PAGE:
Project description:Cells utilise specialized polymerases from the Primase-Polymerase (Prim-Pol) superfamily to maintain genome stability. Prim-Pol's function in genome maintenance pathways including replication, repair and damage tolerance. Mycobacteria contain multiple Prim-Pols required for lesion repair, including Prim-PolC that performs short gap repair synthesis during excision repair. To understand the molecular basis of Prim-PolC's gap recognition and synthesis activities, we elucidated crystal structures of pre- and post-catalytic complexes bound to gapped DNA substrates. These intermediates explain its binding preference for short gaps and reveal a distinctive modus operandi called Synthesis-dependent Template Displacement (STD). This mechanism enables Prim-PolC to couple primer extension with template base dislocation, ensuring that the unpaired templating bases in the gap are ushered into the active site in an ordered manner. Insights provided by these structures establishes the molecular basis of Prim-PolC's gap recognition and extension activities, while also illuminating the mechanisms of primer extension utilised by closely related Prim-Pols.
Project description:There are many biological contexts in which DNA damage generates "dirty" breaks with 3'-PO4 (or cyclic-PO4) and 5'-OH ends that cannot be sealed by DNA ligases. Here we show that the Escherichia coli RNA ligase RtcB can splice these dirty DNA ends via a unique chemical mechanism. RtcB transfers GMP from a covalent RtcB-GMP intermediate to a DNA 3'-PO4 to form a "capped" 3' end structure, DNA3'pp5'G. When a suitable DNA 5'-OH end is available, RtcB catalyzes attack of the 5'-OH on DNA3'pp5'G to form a 3'-5' phosphodiester splice junction. Our findings unveil an enzymatic capacity for DNA 3' capping and the sealing of DNA breaks with 3'-PO4 and 5'-OH termini, with implications for DNA repair and DNA rearrangements.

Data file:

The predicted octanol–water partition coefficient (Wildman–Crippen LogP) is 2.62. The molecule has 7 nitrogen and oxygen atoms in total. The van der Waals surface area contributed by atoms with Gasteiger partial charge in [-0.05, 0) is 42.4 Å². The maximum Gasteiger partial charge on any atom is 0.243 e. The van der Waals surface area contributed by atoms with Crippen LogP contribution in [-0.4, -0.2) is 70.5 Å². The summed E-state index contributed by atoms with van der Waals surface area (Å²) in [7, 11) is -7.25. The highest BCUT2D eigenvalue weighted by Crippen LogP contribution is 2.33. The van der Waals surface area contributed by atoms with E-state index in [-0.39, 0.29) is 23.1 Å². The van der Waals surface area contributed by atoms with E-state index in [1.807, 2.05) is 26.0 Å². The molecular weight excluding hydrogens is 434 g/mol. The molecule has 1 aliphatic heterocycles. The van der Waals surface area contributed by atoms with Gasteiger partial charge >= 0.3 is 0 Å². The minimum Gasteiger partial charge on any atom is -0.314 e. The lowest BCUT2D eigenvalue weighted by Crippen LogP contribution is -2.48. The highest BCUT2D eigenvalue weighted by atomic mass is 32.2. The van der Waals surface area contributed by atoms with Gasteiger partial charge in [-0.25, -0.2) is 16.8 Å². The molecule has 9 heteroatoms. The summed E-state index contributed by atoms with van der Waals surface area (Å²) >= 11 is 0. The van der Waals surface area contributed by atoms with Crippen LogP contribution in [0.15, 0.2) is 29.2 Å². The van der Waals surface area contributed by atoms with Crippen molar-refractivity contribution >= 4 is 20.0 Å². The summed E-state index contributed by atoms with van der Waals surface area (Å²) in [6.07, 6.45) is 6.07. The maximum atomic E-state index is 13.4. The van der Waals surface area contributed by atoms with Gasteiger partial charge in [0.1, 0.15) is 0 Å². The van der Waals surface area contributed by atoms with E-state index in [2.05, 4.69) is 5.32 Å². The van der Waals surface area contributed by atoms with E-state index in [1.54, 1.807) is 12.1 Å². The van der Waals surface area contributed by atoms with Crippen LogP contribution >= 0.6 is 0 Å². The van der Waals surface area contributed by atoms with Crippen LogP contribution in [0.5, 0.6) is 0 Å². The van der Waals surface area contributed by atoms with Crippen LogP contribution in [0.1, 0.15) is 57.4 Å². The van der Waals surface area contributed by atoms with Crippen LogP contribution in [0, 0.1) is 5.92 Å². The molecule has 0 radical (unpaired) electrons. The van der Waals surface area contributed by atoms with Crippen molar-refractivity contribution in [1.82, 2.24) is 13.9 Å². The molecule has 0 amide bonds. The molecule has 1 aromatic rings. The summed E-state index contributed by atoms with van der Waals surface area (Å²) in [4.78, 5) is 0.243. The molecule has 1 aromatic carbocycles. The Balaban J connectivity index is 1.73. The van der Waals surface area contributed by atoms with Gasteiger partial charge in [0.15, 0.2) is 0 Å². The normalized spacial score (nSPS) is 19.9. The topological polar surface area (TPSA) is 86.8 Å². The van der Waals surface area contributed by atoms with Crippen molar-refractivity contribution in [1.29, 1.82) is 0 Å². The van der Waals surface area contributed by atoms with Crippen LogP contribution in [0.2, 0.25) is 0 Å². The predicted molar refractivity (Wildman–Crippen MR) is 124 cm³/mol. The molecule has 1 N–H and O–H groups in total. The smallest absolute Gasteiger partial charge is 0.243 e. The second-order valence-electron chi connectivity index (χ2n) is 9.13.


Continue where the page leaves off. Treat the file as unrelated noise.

Project description:RNA ligases have essential roles in many cellular processes in eukaryotes, archaea and bacteria, including in RNA repair and stress-induced splicing of messenger RNA. In archaea and eukaryotes, RNA ligases also have a role in transfer RNA splicing to generate functional tRNAs required for protein synthesis. We recently identified the human tRNA splicing ligase, a multimeric protein complex with RTCB (also known as HSPC117, C22orf28, FAAP and D10Wsu52e) as the essential subunit. The functions of the additional complex components ASW (also known as C2orf49), CGI-99 (also known as C14orf166), FAM98B and the DEAD-box helicase DDX1 in the context of RNA ligation have remained unclear. Taking advantage of clusters of eukaryotic orthologous groups, here we find that archease (ARCH; also known as ZBTB8OS), a protein of unknown function, is required for full activity of the human tRNA ligase complex and, in cooperation with DDX1, facilitates the formation of an RTCB-guanylate intermediate central to mammalian RNA ligation. Our findings define a role for DDX1 in the context of the human tRNA ligase complex and suggest that the widespread co-occurrence of archease and RtcB proteins implies evolutionary conservation of their functional interplay.